I’m sorry. The sarcastic part of my brain took total control of me when I wrote the headline you just read. It won’t happen again. Right.

The document I’m about to teach you about is actually one of the most boring documents ever invented. But, it’s so darn important.

The Franchise Disclosure Document (FDD)

The Franchise Disclosure Document (FDD) is a legal document that franchisors must furnish to prospective franchisees, by law. The Federal Trade Commission (FTC) is the regulatory body that enforces it. That makes it kind of a big deal.

The FDD contains information…facts and figures on the franchise business opportunity, and is provided to help you analyze the offering.

You, as a prospective owner of a franchise, must receive the FDD at least 14 days before you are asked to sign any contract or pay any money to the franchisor or an affiliate of the franchisor. You have the right to ask for and get a copy of the disclosure document once the franchisor has received your application and agreed to consider it.

Most franchisors will furnish this to you well before you are at the decision stage. Some don’t provide the FDD until later in the process. I have an opinion on that, and it’s included in my eBook*, “How to Carefully Select and Properly Research a Franchise.”

“This is an important document, and it is required by the Federal Trade Commission. Some franchise company’s send it to you with the marketing materials, some send it after the initial conference call, and some send it to you after they take a look at your formal application. Some, however, don’t disclose the FDD until you visit the franchise company’s headquarters in person. Although not very common, this practice can be unsettling. In my experience, if the franchisor won’t send you their FDD early in the process, there’s a reason. There may be some negative information in the document that they would prefer to explain to you in person. Maybe they just like to disclose you in person. Personally, if a franchisor insists on disclosing their FDD very late in the process, I would walk away, unless they, without argument, agree to send it sooner. “

That’s my own opinion, but it’s your choice whether to walk away and start searching for another franchise opportunity, or to stick with the one in question.

What’s Included In The FDD

The following items are included in the FDD, by law:

  • The Franchisor, its Predecessors, and its Affiliates
  • Business Experience
  • Litigation
  • Bankruptcy
  • Initial Franchise Fee
  • Other Fees
  • Initial Investment
  • Restrictions On Sources Of Products And Services
  • Franchisee’s Obligations
  • Financing
  • Franchisor’s Obligations
  • Territory
  • Trademarks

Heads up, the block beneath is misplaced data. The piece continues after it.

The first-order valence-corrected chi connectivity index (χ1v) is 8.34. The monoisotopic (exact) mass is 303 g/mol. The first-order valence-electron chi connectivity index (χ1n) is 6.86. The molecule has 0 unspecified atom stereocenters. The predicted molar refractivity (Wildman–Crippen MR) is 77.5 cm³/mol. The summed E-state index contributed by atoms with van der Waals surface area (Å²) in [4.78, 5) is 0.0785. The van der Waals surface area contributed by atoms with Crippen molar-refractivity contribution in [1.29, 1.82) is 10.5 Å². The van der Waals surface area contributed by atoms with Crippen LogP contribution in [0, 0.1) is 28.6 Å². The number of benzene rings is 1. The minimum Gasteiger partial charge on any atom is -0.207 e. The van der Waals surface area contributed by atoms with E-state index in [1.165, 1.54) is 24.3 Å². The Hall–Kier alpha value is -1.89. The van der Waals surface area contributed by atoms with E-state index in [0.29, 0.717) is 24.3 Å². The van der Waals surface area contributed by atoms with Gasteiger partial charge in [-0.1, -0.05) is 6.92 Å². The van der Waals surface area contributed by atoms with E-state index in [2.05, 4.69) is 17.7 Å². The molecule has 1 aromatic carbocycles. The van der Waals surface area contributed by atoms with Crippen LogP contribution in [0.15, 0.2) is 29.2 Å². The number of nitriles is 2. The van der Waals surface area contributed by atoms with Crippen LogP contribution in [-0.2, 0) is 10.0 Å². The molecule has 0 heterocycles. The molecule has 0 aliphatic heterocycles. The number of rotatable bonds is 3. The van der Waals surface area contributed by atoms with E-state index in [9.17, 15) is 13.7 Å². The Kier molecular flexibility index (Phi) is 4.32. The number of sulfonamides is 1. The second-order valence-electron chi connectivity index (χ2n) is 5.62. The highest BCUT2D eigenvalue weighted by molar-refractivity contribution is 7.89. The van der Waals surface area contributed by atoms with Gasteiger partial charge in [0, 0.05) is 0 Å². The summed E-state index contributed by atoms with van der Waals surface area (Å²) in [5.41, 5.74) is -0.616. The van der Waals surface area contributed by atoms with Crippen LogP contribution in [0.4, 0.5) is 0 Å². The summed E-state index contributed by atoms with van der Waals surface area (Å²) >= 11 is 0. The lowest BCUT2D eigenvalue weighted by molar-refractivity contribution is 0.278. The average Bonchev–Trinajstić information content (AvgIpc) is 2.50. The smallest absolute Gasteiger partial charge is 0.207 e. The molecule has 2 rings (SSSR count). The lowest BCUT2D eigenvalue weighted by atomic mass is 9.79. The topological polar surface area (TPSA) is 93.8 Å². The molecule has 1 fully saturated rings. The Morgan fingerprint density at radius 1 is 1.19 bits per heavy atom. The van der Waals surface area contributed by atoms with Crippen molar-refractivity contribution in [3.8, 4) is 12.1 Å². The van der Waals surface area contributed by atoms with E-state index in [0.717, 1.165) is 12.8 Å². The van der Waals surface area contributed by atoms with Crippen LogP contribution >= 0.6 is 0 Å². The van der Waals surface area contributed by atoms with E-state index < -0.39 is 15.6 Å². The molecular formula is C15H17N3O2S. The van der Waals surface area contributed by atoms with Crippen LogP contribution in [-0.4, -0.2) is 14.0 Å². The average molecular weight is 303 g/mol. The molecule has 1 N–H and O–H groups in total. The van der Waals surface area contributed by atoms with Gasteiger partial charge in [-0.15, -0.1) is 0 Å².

• Patents, Copyrights and Proprietary Information
  • Obligation To Participate In The Actual Operation Of The Franchise Business
  • Restrictions On What The Franchisee May Sell
  • Renewal, Termination, Transfer And Dispute Resolution
  • Public Figures
  • Earnings Claims
  • List Of Outlets
  • Financial Statements
  • Contracts
  • Receipt

As you can see, there’s a lot to go over.

4 Things To Focus On

I’d like to share what my Dad taught me about the most important things for prospective buyers to focus on in the FDD.

1. Franchisor’s Business Experience 

You’re going to want to know what the backgrounds of the executives are, and what they bring to the table, experience wise. Hopefully, you’ll be super-impressed with their credentials.

2. Litigation

If there are a number of lawsuits contained in the FDD, there may be a problem. Were there legal actions taken by ex-franchisees towards the franchise company? Or, were there lawsuits in which the franchisor sued the franchisees for not paying royalties?

Important: If you’re interested in a franchise concept that has 120 franchises in existence, and, according to the FDD there are 10 lawsuits showing, in my opinion that’s a lot. It is certainly something you’d want to bring up with the franchise development representative.

3. Bankruptcy

Have any of the franchise executives filed for bankruptcy? If so, why? It will be disclosed, and it could be cause for concern. Did they start or involve themselves with a franchise concept in the past that went under? Find out.

4. Earnings Claims

Some of my fellow franchise professionals think earnings claims are important…really important. More important than anything else when it comes to the FDD.  I’m not in that club. Some franchisors disclose facts and figures-dollar amounts, about their franchisees. These claims may be in the form of individual franchise unit gross sales, gross sales broken down by years in business, or they may show gross or even net profit figures. If you’re investigating an opportunity that does disclose earnings that’s great. If you’re investigating an opportunity that does not disclose earnings claims, that’s okay, too. Here’s why: You’re going to be calling individual franchisees as part of your research, anyway. I guarantee you’ll be asking them about their incomes. (There’s a right way to do it and a wrong way. I show you exactly how to do it…correctly, so you don’t scare them off, in my eBooks…and in my hardcover book.) Why would you only rely on the information contained in a document that’s so infested with legalese.

The point is this: The information contained in the FDD is crucial. You just need to verify what’s in it with the franchisees. They’re living the business. The franchise business you may end up being involved with.

The FDD may not turn out to be the most exciting document you’ve ever read, but if you’re serious about becoming the owner of a franchise, it will turn out to be the most important thing you’ve ever read.